On infrastructure, prior to Devolution, Veterinary service delivery infrastructure was few and scattered all over the County. The County leadership had improved the infrastructure both at the institutional and community level to enhance vet service delivery. At the institutional level, County established and operationalized a diagnostic Lab, a Cold room for vaccines, and Animal Insemination (AI) center (Livestock farm at Bulla haji). The county repaired over 90% of old structures making them suitable for use as veterinary drug stores, offices, and staff houses. On the other hand, at the community level, Veterinary service delivery projects included Mandera East modern slaughterhouse which was completed in 2021 and is currently under a co-management model and directly providing livelihood for over 1800 individual households and indirectly for >4,000 households in Mandera East. In addition to this, the County’s contribution led to the completion and operationalization of a similar modern slaughterhouse in Mandera North which was initiated prior to devolution by the National Government through an Economic stimulus program. Another modern slaughterhouse is undergoing construction at Elwak and is expected to be operational by the end of 2023. These projects have had a high impact on livelihood and created jobs for the residents, widening the sources of livelihood for Butchermen and livestock traders. In addition to Livelihood improvement, the projects had improved animal product safety by 95% and hence contributed to the well-being of Mandera residents. At the ward level, the county leadership allowed the establishment of over 14 strategically placed cattle crushes and constructed 10 slaughter slabs to improve livestock-based livelihoods. Generally, these infrastructures had improved disease control by 70% and will continue to act as strategic nodes for Veterinary service delivery at Sub-county, ward and village levels.
Animal Health Achievements 2023/2024
Mandera County Government recognizes livestock as the primary source of Livelihood for over 80% of the population playing a major role in the economy and food security of the County. The County leadership also understands the devastating effects of diseases and illnesses on the animal population, well-being, production, and productivity.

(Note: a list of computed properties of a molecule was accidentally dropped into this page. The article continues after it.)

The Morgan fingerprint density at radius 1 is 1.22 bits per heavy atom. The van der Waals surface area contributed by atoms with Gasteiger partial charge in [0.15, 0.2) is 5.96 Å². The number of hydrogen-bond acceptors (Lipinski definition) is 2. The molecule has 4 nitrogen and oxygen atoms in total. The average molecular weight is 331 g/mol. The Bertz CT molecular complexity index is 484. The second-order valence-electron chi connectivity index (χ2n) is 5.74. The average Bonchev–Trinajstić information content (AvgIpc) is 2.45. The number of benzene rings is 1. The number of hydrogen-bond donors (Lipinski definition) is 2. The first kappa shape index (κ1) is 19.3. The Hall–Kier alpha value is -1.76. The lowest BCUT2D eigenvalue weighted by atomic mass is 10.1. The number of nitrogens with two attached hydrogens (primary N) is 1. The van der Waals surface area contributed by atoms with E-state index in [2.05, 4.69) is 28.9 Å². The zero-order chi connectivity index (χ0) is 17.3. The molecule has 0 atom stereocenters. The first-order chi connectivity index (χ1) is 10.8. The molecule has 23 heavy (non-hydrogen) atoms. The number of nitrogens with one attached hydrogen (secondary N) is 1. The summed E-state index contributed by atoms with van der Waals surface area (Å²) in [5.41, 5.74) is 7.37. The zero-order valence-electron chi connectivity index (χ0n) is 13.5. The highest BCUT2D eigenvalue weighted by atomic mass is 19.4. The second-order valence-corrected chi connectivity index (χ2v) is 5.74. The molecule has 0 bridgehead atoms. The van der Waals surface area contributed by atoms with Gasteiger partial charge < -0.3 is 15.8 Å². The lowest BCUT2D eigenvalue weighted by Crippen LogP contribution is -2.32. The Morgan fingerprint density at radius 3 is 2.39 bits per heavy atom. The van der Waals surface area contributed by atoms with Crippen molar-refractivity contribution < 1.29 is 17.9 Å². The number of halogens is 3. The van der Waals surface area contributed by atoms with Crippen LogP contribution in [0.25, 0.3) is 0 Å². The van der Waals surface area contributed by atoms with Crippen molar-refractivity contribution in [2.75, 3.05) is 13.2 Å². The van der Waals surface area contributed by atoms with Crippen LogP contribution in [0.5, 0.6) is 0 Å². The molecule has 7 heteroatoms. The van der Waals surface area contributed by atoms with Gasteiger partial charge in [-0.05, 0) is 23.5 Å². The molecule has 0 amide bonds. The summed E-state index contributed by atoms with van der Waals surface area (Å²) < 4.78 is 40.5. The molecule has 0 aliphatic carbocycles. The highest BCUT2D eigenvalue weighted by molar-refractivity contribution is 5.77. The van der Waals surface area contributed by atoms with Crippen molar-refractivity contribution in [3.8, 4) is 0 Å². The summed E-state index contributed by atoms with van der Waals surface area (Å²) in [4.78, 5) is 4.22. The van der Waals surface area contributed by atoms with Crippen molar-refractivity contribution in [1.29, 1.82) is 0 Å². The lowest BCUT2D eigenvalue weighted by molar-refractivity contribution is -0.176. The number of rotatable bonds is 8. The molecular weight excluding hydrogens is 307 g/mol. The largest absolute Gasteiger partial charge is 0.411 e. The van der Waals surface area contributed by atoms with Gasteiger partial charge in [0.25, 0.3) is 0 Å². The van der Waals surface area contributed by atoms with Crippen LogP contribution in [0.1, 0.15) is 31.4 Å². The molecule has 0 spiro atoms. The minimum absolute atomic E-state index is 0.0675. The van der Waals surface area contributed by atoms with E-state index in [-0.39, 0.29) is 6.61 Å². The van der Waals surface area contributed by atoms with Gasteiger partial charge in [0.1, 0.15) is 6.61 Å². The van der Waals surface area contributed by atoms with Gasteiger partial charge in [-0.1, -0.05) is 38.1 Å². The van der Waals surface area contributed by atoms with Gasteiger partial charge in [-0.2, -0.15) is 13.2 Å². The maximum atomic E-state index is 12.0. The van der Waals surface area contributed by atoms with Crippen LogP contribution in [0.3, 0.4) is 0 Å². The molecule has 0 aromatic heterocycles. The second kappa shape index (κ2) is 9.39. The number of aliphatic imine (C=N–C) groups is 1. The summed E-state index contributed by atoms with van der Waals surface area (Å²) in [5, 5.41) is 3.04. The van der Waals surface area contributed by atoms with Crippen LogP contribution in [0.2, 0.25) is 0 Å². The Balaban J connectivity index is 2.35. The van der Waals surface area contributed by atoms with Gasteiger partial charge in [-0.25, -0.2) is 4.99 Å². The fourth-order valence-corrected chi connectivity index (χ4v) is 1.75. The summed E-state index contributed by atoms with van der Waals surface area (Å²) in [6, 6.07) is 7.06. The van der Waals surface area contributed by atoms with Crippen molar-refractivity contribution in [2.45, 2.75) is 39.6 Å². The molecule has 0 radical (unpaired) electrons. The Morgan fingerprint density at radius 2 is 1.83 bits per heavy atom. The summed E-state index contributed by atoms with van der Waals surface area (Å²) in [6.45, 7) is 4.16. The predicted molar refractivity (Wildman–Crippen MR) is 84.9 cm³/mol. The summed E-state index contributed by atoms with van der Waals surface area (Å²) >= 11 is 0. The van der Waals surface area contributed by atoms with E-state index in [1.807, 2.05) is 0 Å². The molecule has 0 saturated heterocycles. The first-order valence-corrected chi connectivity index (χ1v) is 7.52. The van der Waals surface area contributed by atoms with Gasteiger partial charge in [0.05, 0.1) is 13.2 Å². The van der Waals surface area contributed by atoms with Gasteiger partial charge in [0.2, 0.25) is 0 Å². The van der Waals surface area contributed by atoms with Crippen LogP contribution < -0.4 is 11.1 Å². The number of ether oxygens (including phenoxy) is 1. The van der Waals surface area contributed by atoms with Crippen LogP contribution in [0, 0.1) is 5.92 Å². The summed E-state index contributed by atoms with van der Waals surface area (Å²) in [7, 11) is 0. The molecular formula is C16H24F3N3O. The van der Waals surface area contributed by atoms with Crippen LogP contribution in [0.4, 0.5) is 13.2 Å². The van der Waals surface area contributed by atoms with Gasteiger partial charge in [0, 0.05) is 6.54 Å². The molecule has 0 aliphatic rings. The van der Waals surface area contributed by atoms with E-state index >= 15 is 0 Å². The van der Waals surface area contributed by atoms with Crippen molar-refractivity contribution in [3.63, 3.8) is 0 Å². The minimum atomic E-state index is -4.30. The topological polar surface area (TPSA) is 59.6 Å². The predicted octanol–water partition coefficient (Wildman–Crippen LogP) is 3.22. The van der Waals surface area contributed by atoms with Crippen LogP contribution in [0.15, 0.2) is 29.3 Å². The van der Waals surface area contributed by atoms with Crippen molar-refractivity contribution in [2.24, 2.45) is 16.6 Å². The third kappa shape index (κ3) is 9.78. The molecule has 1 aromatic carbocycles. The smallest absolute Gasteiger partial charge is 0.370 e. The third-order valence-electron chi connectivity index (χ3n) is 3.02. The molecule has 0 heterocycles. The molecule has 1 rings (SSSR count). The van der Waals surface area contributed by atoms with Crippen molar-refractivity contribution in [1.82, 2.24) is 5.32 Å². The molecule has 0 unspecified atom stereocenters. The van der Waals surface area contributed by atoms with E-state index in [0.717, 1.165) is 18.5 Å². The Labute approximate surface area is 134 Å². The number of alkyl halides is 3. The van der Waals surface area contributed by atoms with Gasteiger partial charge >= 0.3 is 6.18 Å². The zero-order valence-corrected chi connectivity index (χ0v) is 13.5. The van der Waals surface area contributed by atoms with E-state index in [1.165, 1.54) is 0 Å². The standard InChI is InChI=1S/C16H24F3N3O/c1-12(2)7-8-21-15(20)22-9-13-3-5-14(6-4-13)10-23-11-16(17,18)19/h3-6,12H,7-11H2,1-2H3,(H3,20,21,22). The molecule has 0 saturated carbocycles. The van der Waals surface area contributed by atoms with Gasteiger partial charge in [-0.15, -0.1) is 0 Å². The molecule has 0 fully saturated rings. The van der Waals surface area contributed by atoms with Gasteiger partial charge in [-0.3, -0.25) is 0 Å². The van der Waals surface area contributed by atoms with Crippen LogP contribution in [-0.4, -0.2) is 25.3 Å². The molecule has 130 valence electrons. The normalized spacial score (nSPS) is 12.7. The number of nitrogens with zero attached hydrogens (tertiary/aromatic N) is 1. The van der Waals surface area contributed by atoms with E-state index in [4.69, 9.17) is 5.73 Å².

Mandera County shares a porous border with Ethiopian and Somalia that allows an influx of naïve populations that are invariably incubating or carrying transboundary animal diseases such as Contagious Caprine Pleuropneumonia (CCPP), Peste des petit ruminants (PPR), Sheep and Goat pox (SGP), Lumpy skin Disease (LSD), Anthrax, Brucellosis, Trypanosomiasis, Rift-valley fever and Foot and Mouth disease. Control of these diseases requires regular surveillance, vaccination campaigns, quarantines, and movement controls. However, due to the vastness of the County, low staffing level, and increased burden by non-resident herds, the County resources could not allow adequate control interventions. To fill the intervention gaps, some organizations have partnered with the County and key among the partners include RACIDA, IRK, ACF, VSF-Suis, FAO, ADRA, and DRC. During routine and emergency interventions, partners provided limited logistic support (Transport) and staff allowances while County provided all the necessary inputs (Drugs, vaccines, equipment, and personnel).
During FY2022/2023, County Veterinary Department received assortment of essential drugs and vaccines Mainly from County Government but also from FAO through State department of Livestock the Directorate of Veterinary services. In terms of Capacity trainings especially on disease surveillance and control, FCDC supported a 4 week bench training for 1 lab technologist, State Department in collaboration with FAO supported a 4 week training for 2 staff on Epidemiology, FAO trained 4 staff on Bio-safety and security. At Community level, a total of 120 CDRs were trained through support by RACIDA, ACF, DRC and IRK